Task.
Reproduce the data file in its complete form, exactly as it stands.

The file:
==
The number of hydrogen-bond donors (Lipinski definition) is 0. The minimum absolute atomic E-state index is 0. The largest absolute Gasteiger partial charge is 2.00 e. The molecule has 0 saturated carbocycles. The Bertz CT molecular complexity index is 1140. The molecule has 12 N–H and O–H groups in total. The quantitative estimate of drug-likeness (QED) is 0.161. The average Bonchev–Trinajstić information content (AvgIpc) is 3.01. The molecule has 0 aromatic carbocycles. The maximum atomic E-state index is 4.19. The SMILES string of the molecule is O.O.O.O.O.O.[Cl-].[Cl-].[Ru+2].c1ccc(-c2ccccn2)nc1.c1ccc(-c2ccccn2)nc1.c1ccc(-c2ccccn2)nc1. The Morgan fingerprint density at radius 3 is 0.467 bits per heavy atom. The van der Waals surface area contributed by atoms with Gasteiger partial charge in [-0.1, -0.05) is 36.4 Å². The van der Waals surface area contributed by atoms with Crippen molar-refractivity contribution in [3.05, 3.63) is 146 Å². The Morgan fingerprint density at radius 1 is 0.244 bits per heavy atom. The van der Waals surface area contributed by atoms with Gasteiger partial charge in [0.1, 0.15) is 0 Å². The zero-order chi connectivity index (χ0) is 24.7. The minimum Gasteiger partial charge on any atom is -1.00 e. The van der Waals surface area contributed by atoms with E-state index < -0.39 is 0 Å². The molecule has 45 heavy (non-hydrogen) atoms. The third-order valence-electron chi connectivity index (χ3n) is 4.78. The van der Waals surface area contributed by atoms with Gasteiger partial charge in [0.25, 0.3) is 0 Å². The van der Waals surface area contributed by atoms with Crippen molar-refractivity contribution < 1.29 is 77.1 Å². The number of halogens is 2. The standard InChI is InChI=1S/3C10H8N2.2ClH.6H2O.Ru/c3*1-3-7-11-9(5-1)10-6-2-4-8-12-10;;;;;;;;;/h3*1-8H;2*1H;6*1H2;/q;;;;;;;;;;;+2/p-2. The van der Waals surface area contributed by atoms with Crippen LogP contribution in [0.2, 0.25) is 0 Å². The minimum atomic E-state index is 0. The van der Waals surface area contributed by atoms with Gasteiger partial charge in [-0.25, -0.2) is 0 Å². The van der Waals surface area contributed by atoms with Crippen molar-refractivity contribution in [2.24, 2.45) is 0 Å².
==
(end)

The number of hydrogen-bond donors (Lipinski definition) is 0. The minimum absolute atomic E-state index is 0. The largest absolute Gasteiger partial charge is 2.00 e. The molecule has 0 saturated carbocycles. The Bertz CT molecular complexity index is 1140. The molecule has 12 N–H and O–H groups in total. The quantitative estimate of drug-likeness (QED) is 0.161. The average Bonchev–Trinajstić information content (AvgIpc) is 3.01. The molecule has 0 aromatic carbocycles. The maximum atomic E-state index is 4.19. The SMILES string of the molecule is O.O.O.O.O.O.[Cl-].[Cl-].[Ru+2].c1ccc(-c2ccccn2)nc1.c1ccc(-c2ccccn2)nc1.c1ccc(-c2ccccn2)nc1. The Morgan fingerprint density at radius 3 is 0.467 bits per heavy atom. The van der Waals surface area contributed by atoms with Gasteiger partial charge in [-0.1, -0.05) is 36.4 Å². The van der Waals surface area contributed by atoms with Crippen molar-refractivity contribution in [3.05, 3.63) is 146 Å². The Morgan fingerprint density at radius 1 is 0.244 bits per heavy atom. The van der Waals surface area contributed by atoms with Gasteiger partial charge in [0.1, 0.15) is 0 Å². The zero-order chi connectivity index (χ0) is 24.7. The minimum Gasteiger partial charge on any atom is -1.00 e. The van der Waals surface area contributed by atoms with E-state index < -0.39 is 0 Å². The molecule has 45 heavy (non-hydrogen) atoms. The third-order valence-electron chi connectivity index (χ3n) is 4.78. The van der Waals surface area contributed by atoms with Gasteiger partial charge in [0.25, 0.3) is 0 Å². The van der Waals surface area contributed by atoms with Crippen molar-refractivity contribution < 1.29 is 77.1 Å². The number of halogens is 2. The standard InChI is InChI=1S/3C10H8N2.2ClH.6H2O.Ru/c3*1-3-7-11-9(5-1)10-6-2-4-8-12-10;;;;;;;;;/h3*1-8H;2*1H;6*1H2;/q;;;;;;;;;;;+2/p-2. The van der Waals surface area contributed by atoms with Crippen LogP contribution in [0.2, 0.25) is 0 Å². The minimum atomic E-state index is 0. The van der Waals surface area contributed by atoms with Gasteiger partial charge in [-0.25, -0.2) is 0 Å². The van der Waals surface area contributed by atoms with Crippen molar-refractivity contribution in [2.24, 2.45) is 0 Å².